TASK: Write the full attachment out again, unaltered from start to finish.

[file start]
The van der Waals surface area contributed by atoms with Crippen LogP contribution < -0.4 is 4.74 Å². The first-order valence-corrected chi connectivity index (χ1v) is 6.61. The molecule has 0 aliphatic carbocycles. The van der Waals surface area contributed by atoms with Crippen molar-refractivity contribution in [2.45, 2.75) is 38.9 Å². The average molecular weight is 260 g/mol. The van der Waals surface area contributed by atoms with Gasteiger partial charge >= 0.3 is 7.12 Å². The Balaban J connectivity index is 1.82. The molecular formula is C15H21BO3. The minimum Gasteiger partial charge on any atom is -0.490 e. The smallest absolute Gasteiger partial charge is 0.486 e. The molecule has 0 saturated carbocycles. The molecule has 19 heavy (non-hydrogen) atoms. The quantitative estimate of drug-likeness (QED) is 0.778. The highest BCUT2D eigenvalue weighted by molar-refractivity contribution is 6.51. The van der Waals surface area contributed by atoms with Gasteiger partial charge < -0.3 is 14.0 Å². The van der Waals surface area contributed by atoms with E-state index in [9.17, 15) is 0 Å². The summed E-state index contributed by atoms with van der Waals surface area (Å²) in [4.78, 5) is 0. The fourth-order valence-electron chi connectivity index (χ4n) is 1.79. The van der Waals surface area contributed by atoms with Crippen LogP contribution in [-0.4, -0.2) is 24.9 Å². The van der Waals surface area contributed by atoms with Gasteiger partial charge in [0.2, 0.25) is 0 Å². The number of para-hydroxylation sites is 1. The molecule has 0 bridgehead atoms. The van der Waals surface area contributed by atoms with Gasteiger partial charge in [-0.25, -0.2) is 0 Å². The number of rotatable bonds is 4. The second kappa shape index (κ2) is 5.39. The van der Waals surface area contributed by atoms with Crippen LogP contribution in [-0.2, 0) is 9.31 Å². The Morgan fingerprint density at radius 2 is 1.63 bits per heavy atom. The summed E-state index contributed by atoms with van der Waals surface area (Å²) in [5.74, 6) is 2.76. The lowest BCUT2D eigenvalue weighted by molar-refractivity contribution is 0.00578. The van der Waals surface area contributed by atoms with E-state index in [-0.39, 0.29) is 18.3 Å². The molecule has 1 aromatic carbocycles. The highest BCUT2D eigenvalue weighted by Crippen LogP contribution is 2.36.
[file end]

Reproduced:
The van der Waals surface area contributed by atoms with Crippen LogP contribution < -0.4 is 4.74 Å². The first-order valence-corrected chi connectivity index (χ1v) is 6.61. The molecule has 0 aliphatic carbocycles. The van der Waals surface area contributed by atoms with Crippen molar-refractivity contribution in [2.45, 2.75) is 38.9 Å². The average molecular weight is 260 g/mol. The van der Waals surface area contributed by atoms with Gasteiger partial charge >= 0.3 is 7.12 Å². The Balaban J connectivity index is 1.82. The molecular formula is C15H21BO3. The minimum Gasteiger partial charge on any atom is -0.490 e. The smallest absolute Gasteiger partial charge is 0.486 e. The molecule has 0 saturated carbocycles. The molecule has 19 heavy (non-hydrogen) atoms. The quantitative estimate of drug-likeness (QED) is 0.778. The highest BCUT2D eigenvalue weighted by molar-refractivity contribution is 6.51. The van der Waals surface area contributed by atoms with Gasteiger partial charge < -0.3 is 14.0 Å². The van der Waals surface area contributed by atoms with E-state index in [9.17, 15) is 0 Å². The summed E-state index contributed by atoms with van der Waals surface area (Å²) in [4.78, 5) is 0. The fourth-order valence-electron chi connectivity index (χ4n) is 1.79. The van der Waals surface area contributed by atoms with Crippen LogP contribution in [-0.4, -0.2) is 24.9 Å². The van der Waals surface area contributed by atoms with Gasteiger partial charge in [0.2, 0.25) is 0 Å². The number of para-hydroxylation sites is 1. The molecule has 0 bridgehead atoms. The van der Waals surface area contributed by atoms with Gasteiger partial charge in [-0.25, -0.2) is 0 Å². The number of rotatable bonds is 4. The second kappa shape index (κ2) is 5.39. The van der Waals surface area contributed by atoms with Crippen LogP contribution in [-0.2, 0) is 9.31 Å². The Morgan fingerprint density at radius 2 is 1.63 bits per heavy atom. The summed E-state index contributed by atoms with van der Waals surface area (Å²) in [5.74, 6) is 2.76. The lowest BCUT2D eigenvalue weighted by molar-refractivity contribution is 0.00578. The van der Waals surface area contributed by atoms with E-state index in [-0.39, 0.29) is 18.3 Å². The molecule has 1 aromatic carbocycles. The highest BCUT2D eigenvalue weighted by Crippen LogP contribution is 2.36.